Former Associate Editor
February 26, 2008
Former Associate Editor
In November 2007, an East Africa Population, Health, and Environment (PHE) network took shape at a conference convened by the Population Reference Bureau (PRB) and LEM Ethiopia, the Environment and Development Society of Ethiopia.
The conference, “Population, Health, and Environment: Integrated Development for East Africa,” held in Addis Ababa, Ethiopia, drew field practitioners, policymakers, researchers, the media, community leaders, and advocates from 22 countries and five continents. They explored ways to address development priorities in East Africa—such as poverty reduction, improved health, and natural resource management—through an integrated population-health-environment (PHE) approach.
It was probably one of the most successful conferences I’ve ever attended.
–Sahlu Haile, senior program adviser with the David and Lucile Packard Foundation in Ethiopia
Typically, development in East Africa has occurred within traditional sectors—such as health or conservation—with very little collaboration between sectors, said Melissa Thaxton, a PRB policy analyst. Thaxton organized the conference, which was sponsored by the U.S. Agency for International Development. The conference gave people a forum to discuss a new vision for development and introduced others to the PHE approach.
The PHE approach to development acknowledges the connections between people and their environment and supports collaboration and coordination across sectors. The approach’s underlying philosophy is one of integration.
The PHE approach recognizes that the number of people, where they live, and how they live, all affect the environment. People alter the environment by clearing land for development, consuming natural resources, and producing waste. Changes in environmental conditions, in turn, affect human health and well-being. Rural poverty, rapid population growth, deforestation, and freshwater scarcity, for example, all occur at the intersection of population, health, and the environment.
The conference was the high point of a two-year strategic plan to lay the foundation for greater community- and policy-level PHE integration in East Africa. With USAID support, PRB partnered with the World Wildlife Fund, the Woodrow Wilson International Center for Scholars, and the Jane Goodall Institute. All these organizations are involved in population, health, or environment initiatives in East Africa. The partners felt the time was right for the region to scale up PHE activities. PRB used a Philippine PHE network it helped set up in 2004 as the model for the East Africa network.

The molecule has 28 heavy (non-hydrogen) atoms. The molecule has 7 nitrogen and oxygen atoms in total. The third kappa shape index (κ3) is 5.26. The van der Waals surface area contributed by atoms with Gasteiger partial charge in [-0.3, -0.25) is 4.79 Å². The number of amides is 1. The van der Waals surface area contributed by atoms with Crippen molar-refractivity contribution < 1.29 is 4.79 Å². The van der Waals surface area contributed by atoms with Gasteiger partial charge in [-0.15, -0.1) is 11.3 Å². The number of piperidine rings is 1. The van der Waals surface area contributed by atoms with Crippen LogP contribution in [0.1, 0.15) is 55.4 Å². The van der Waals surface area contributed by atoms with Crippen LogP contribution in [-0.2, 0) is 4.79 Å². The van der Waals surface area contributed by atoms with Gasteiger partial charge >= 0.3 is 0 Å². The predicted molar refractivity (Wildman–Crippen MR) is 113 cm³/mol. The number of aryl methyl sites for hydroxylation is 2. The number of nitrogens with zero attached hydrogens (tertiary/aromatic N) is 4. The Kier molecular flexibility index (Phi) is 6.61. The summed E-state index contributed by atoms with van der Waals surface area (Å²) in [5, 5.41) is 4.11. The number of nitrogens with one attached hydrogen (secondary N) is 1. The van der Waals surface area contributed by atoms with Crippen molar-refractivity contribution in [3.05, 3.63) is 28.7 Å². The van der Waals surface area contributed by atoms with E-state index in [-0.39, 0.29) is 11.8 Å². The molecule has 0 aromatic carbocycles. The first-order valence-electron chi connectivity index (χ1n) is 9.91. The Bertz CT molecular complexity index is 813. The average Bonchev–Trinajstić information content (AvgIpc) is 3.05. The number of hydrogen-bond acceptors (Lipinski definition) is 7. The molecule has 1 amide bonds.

Thaxton noted that many people hadn’t known that other communities of people or organizations were working across sectors to address PHE issues. For example, a conference participant working in rural Kenya who thought he was alone in taking an integrated approach to development by incorporating health interventions into a larger conservation initiative discovered that Tanzanians and Ethiopians had similar projects.
Dr. Gelila Kidane, country director of the Ethiopia office of EngenderHealth, said she wouldn’t have thought it possible to work across sectors. “I was encouraged to learn from other countries’ experiences that it has been possible in Asia and Africa.” At the conference, she learned that environmental groups are concerned with the same issues that population and health experts are.
Florian Silangwa, assistant research fellow at the University of Dar es Salaam, believes what he learned at the conference has helped him prepare lectures and PHE research proposals.
The conference created one unexpected result: In addition to forming a regional East Africa PHE network, conference participants formulated action plans for their own countries. For example, teams from Ethiopia, Uganda, and Tanzania have begun country-level networks. “Every country has followed up,” said Thaxton. “It’s very exciting.”
Dr. Elizabeth Ekochu, deputy chief of Party, Monitoring, Evaluation, and Dissemination at UPHOLD, a USAID-funded project, was nominated chairperson of the Uganda team. She noted that the PHE conference changed how she’ll think about her work. She said she will “think PHE when programming health or population interventions.”
The East Africa PHE Network will serve as a forum for information exchange, community networking, accessing resources, and advocacy for greater cross-sectoral collaboration and PHE integration in the region. The Network Secretariat is located at the National Coordinating Agency for Population and Development (NCAPD) in Nairobi. For more information about the network or to join, please e-mail email@example.com.
The following materials were among conference handouts: